Workplace harassment can be a legal nightmare for any business, with an average of 76 harassment charges filed daily with the EEOC. For mid-sized companies, an estimated 19 percent of employment disputes result in defense and settlement costs, averaging $125,000 per claim. In 2017 the #MeToo movement cast a spotlight on sexual harassment in the workplace. In an effort to address the scourge of workplace harassment, both New York State and New York City enacted laws requiring employers to have a comprehensive anti-harassment program which includes both training components and formal complaint processes.
The legislation follows Gov. Andrew Cuomo’s statements earlier this year that he is committed to combatting workplace harassment. “Sexual harassment’s pervasive abuse tears at the fabric of society and violates personal and public trust, and in New York we are taking every step to ensure that this abhorrent practice is stopped once and for all,” he said in a press statement.
Beginning this month (October 2018) employers must adopt a sexual harassment prevention policy and training or use a similar policy and training that meet or exceeds the law’s minimum standards. Each employee must receive training on an annual basis, starting October 9, 2018, and must complete the model training or comparable training that meets the minimum standards by January 1, 2019. After January 1, 2019, all employees (regardless of how many hours they work) must complete sexual harassment training within 30 calendar days of starting their job. In subsequent years, employees must be trained at least once per year, which may be based on the calendar year, the anniversary of each employee’s start date or any other date the employer chooses.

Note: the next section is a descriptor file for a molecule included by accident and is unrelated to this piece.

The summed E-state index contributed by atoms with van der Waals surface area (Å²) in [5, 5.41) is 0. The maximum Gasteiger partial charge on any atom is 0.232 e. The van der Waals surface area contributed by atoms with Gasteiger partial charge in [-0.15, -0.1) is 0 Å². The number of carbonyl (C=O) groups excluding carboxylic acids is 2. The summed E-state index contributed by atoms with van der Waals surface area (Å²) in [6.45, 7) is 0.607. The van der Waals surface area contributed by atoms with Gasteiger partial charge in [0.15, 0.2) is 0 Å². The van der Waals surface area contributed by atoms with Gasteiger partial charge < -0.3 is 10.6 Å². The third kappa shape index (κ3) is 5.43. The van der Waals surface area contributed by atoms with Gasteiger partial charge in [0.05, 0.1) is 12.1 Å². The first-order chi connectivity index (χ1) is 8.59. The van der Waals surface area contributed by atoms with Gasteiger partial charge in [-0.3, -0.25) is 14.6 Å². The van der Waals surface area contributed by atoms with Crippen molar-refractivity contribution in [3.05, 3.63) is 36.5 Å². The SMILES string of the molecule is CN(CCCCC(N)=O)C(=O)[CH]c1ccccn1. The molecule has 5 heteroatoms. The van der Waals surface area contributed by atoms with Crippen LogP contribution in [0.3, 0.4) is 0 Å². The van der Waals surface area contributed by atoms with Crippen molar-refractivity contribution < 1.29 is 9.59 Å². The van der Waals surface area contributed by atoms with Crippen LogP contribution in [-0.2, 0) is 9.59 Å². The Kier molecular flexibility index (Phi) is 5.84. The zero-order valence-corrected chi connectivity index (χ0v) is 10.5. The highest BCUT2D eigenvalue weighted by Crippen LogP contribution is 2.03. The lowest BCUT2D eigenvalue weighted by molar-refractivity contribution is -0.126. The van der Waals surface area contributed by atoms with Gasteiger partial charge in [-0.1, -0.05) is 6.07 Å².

Every employer in New York State is required to provide employees with sexual harassment prevention training. The training must:
✓ Be interactive (meaning it should include as many of the following as possible: web-based training with questions asked of employees as part of the program; accommodation of questions asked by employees; availability of a live trainer during the session to answer questions; and required feedback from employees).
✓ Include an explanation of sexual harassment consistent with guidance issued by the Department of Labor in consultation with the Division of Human Rights
✓ Include examples of unlawful sexual harassment
✓ Include information concerning the federal and state statutory provisions concerning sexual harassment and remedies available to targets of sexual harassment
✓ Include information concerning employees’ rights of redress and all available forums for adjudicating complaints
✓ Include information addressing conduct by supervisors and additional responsibilities for supervisors
Note: RedVector courses are now compliant with New York law. Recently, we added a training module, “Additional Protections and Remedies for New York State,” into all anti-harassment training courses to satisfy the latest standards.
To ensure compliance with the latest anti-harassment training laws, get RedVector’s updated Workplace Essentials Library.